Full biblical literalism simply cannot be applied here without encroaching upon modern, legal definitions of child abuse. Outside of extreme cases of beating that occur with sticks, rods, and belts, such as occurred in the case of Adrian Peterson, it is unlikely that a sensible parent would take a rod to their child’s back to the point of leaving bruises or stripes, and it should be abhorrent to us to think otherwise.


“A New Commandment I Give You”

Parents do well to discipline their children with firmness, wisdom, and love as the Bible would admonish us, but we have to understand the limitations of the Bible as a product of an iron age civilization with different ethical customs proper to its own cultural setting. As in other areas, i.e. slavery, polygamy, and warfare, we cannot simply take biblical (Old Testament) morals (i.e. ethical customs) and directly apply them today. We must allow for the development of our understanding of the psychological effects of corporal punishment, the effectiveness of other forms of discipline, and the very notion of using violence in any way that is not in accordance with defending the weak and helpless.

Christian morals teach us certain principles regarding the notion of punishment that we do well to adhere to.  St. Paul admonishes us in two places,

“And you, fathers, do not provoke your children to wrath (παροργίζετε), but bring them up in the training and admonition of the Lord.” – Eph. 6:4

“Fathers, do not provoke (ἐρεθρίζετε) your children, lest they become discouraged.”

In fact, studies into the use of corporal punishment have found these exact results, that physical beating children cause them to lash out in anger and cause various kinds of mental illness.

Our Lord Himself admonished the Pharisees against such literal interpretations of “an eye for an eye and a tooth for a tooth” (Exod. 21:24), giving instead a renewed ethic that does not exact physical punishment for wrongs committed. This alone should cause us to rethink our use of corporal punishment as advocated by the Proverbs.  If Our Lord teaches that physical punishment in a judicial matter ought to be abandoned, then how much more physical punishment of our children?


A Man of Sorrows

But I want to take the issue further.  If we consider in greater measure the biblical context of “rods” and “stripes,” we find two other verses that I believe should radically change our perspective:

“Though I should walk through the valley of the shadow of death, I will fear no evil,
For Thou art with me.
Thy rod and Thy staff, they comfort me.” – Psalm 23:4

“Surely He has borne our griefs,
And carried our sorrows,
Yet we esteemed Him stricken, smitten (נכה nkh) by God and afflicted.
And He was pierced for our transgressions,
Crushed for our iniquities,
The correction (chastisement) for our peace was upon Him,
And by His stripes we are healed.” – Is. 43:4-5

The “rod” and the “staff” should be instruments of protection and comfort, not torment and fear.  The blows and stripes that were laid upon our Lord should not be laid again upon our children.  The cross as an instrument of tortuous punishment has now become a “weapon of peace,” so then, I say, let us not use instruments of physical torment and punishment upon our children.  If the Lord has taken blows and stripes rightly due for us, how can we lay such blows and stripes upon our children, for whom also our Lord was crucified?  The Gospel of Jesus Christ should renew our ethic of punishment, for the righteous punishment that was due for us on account of our sins was turned away by the Cross of Christ becoming for us an instrument of reconciliation and forgiveness.†  We ought, then, to turn times of punishment and correction of our children into times of reconciliation and forgiveness, engendering true repentance in them, so that they may grow up in the “Law of the Spirit of life in Christ Jesus ” and not in the “Law of sin and death” (Rom. 8:2).  Indeed, it is not punishment that leads to repentance, but “kindness, forbearance, and long suffering,” as St. Paul writes, “The kindness of God leads you to repentance” (Rom. 2:4).  All of these things must inform the way we discipline our children in order that they might learn true repentance.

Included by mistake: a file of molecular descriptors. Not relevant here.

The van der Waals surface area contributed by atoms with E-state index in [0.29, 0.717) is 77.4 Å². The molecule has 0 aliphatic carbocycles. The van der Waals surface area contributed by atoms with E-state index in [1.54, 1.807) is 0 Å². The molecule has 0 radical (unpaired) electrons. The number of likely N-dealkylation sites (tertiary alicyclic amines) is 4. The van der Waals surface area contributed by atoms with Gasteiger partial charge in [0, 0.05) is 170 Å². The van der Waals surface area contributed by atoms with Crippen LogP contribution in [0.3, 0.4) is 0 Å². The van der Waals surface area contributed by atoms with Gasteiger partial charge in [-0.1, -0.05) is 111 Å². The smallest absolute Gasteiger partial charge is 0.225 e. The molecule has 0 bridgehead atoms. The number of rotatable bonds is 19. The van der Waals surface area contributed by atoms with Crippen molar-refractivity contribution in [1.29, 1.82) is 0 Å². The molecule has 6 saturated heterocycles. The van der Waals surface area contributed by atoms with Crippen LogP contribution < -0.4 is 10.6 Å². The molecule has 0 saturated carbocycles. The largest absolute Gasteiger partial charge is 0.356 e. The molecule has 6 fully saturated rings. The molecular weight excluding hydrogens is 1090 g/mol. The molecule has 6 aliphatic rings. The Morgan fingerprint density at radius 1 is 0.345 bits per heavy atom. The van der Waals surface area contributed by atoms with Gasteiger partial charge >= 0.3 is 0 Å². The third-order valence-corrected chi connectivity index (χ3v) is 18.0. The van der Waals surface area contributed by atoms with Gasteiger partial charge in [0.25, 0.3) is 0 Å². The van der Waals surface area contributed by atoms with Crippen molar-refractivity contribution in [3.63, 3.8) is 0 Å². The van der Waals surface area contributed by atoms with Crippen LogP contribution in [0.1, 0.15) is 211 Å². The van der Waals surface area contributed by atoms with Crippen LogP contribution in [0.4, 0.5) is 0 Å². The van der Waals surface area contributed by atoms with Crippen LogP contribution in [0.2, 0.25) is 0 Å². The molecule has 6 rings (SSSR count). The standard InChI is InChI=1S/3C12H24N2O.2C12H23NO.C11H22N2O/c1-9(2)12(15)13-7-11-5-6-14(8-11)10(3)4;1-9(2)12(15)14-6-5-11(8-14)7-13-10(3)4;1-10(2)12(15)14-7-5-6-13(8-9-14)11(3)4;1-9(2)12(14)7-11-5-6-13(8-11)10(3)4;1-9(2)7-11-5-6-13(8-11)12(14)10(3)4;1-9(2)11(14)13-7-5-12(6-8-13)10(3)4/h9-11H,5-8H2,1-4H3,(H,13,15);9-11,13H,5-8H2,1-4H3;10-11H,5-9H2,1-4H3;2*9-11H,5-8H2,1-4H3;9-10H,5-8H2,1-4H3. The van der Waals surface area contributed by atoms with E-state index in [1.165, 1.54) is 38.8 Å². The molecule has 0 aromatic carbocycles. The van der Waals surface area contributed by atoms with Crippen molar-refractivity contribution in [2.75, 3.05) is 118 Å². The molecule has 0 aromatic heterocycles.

Now, I am not going to “tell you how to raise your children.”  Everyone must decide for his or herself how to discipline a misbehaving child, but I hope only to bring some context to the biblical data in order than an informed decision might be made, not on the basis of strict, biblical literalism, but in the fullness of wisdom that the Gospel of Jesus Christ brings to our hearts and minds. Biblical literalism narrowly focuses upon the letter but misses the full breadth of the Spirit, “for the letter kills but the Spirit brings life.”  Indeed, if we are to take the Bible at its word, we must consider it in light of the ministry of reconciliation, which Christ has ministered to us and also given us to minister to others. But, let us also consider the full ramifications of a culture that beats children whether with a hand or with a rod, and the systemic problems that have engulfed our culture because of it.  The Bible cannot be used to justify violent and cruel actions that are against wisdom and common sense.  The Old Testament and iron age customs must give way to a New Testament renewed by the grace of the Holy Spirit, for a culture that is informed and nurtured by biblical literalism will languish in foolishness and cruelty to the detriment of the preaching of the Gospel.